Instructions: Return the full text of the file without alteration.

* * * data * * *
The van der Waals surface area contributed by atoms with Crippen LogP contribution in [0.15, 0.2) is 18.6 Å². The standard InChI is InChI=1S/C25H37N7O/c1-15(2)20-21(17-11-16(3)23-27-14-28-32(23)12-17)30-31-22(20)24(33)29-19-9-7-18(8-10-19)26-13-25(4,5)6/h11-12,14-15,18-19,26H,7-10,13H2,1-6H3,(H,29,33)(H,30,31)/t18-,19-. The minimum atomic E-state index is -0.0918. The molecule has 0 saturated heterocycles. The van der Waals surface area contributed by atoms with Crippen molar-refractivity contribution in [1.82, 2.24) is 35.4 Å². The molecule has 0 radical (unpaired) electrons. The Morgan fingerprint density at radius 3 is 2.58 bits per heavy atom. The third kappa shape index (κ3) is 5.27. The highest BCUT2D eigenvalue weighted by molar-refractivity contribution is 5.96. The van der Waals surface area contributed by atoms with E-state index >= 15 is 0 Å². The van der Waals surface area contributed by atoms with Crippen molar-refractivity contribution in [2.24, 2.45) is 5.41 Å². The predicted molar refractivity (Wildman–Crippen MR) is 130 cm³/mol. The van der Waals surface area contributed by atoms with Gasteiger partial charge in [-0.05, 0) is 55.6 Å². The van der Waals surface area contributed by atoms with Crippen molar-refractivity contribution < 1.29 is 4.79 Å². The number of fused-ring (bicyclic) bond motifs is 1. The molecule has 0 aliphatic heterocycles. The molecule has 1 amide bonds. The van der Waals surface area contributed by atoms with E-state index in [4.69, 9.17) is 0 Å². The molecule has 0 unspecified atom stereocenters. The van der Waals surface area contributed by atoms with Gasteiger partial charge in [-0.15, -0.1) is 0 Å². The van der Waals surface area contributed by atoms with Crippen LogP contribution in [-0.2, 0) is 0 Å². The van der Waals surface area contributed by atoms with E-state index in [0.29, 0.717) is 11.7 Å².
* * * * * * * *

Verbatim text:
The van der Waals surface area contributed by atoms with Crippen LogP contribution in [0.15, 0.2) is 18.6 Å². The standard InChI is InChI=1S/C25H37N7O/c1-15(2)20-21(17-11-16(3)23-27-14-28-32(23)12-17)30-31-22(20)24(33)29-19-9-7-18(8-10-19)26-13-25(4,5)6/h11-12,14-15,18-19,26H,7-10,13H2,1-6H3,(H,29,33)(H,30,31)/t18-,19-. The minimum atomic E-state index is -0.0918. The molecule has 0 saturated heterocycles. The van der Waals surface area contributed by atoms with Crippen molar-refractivity contribution in [1.82, 2.24) is 35.4 Å². The molecule has 0 radical (unpaired) electrons. The Morgan fingerprint density at radius 3 is 2.58 bits per heavy atom. The third kappa shape index (κ3) is 5.27. The highest BCUT2D eigenvalue weighted by molar-refractivity contribution is 5.96. The van der Waals surface area contributed by atoms with E-state index >= 15 is 0 Å². The van der Waals surface area contributed by atoms with Crippen molar-refractivity contribution in [2.24, 2.45) is 5.41 Å². The predicted molar refractivity (Wildman–Crippen MR) is 130 cm³/mol. The van der Waals surface area contributed by atoms with Gasteiger partial charge in [-0.05, 0) is 55.6 Å². The van der Waals surface area contributed by atoms with Crippen molar-refractivity contribution < 1.29 is 4.79 Å². The number of fused-ring (bicyclic) bond motifs is 1. The molecule has 0 aliphatic heterocycles. The molecule has 1 amide bonds. The van der Waals surface area contributed by atoms with E-state index in [4.69, 9.17) is 0 Å². The molecule has 0 unspecified atom stereocenters. The van der Waals surface area contributed by atoms with Gasteiger partial charge in [-0.15, -0.1) is 0 Å². The van der Waals surface area contributed by atoms with Crippen LogP contribution in [-0.2, 0) is 0 Å². The van der Waals surface area contributed by atoms with E-state index in [0.29, 0.717) is 11.7 Å².